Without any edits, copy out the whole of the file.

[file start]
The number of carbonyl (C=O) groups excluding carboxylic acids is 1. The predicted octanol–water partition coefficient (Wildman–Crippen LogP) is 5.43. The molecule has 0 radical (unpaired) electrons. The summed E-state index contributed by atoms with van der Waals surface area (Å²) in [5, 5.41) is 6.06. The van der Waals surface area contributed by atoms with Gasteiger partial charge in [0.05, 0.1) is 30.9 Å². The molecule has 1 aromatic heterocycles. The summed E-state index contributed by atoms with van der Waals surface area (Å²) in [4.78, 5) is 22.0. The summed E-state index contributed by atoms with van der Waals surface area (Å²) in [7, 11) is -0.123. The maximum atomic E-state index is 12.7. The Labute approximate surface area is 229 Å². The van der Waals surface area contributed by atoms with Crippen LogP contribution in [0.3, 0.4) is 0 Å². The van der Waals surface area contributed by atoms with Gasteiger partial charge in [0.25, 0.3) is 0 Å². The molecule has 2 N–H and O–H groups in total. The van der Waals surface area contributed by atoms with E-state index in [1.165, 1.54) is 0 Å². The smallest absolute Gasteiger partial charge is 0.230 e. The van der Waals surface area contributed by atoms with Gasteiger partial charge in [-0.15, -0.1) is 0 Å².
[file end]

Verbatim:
The number of carbonyl (C=O) groups excluding carboxylic acids is 1. The predicted octanol–water partition coefficient (Wildman–Crippen LogP) is 5.43. The molecule has 0 radical (unpaired) electrons. The summed E-state index contributed by atoms with van der Waals surface area (Å²) in [5, 5.41) is 6.06. The van der Waals surface area contributed by atoms with Gasteiger partial charge in [0.05, 0.1) is 30.9 Å². The molecule has 1 aromatic heterocycles. The summed E-state index contributed by atoms with van der Waals surface area (Å²) in [4.78, 5) is 22.0. The summed E-state index contributed by atoms with van der Waals surface area (Å²) in [7, 11) is -0.123. The maximum atomic E-state index is 12.7. The Labute approximate surface area is 229 Å². The van der Waals surface area contributed by atoms with Crippen LogP contribution in [0.3, 0.4) is 0 Å². The van der Waals surface area contributed by atoms with Gasteiger partial charge in [0.25, 0.3) is 0 Å². The molecule has 2 N–H and O–H groups in total. The van der Waals surface area contributed by atoms with E-state index in [1.165, 1.54) is 0 Å². The smallest absolute Gasteiger partial charge is 0.230 e. The van der Waals surface area contributed by atoms with Gasteiger partial charge in [-0.15, -0.1) is 0 Å².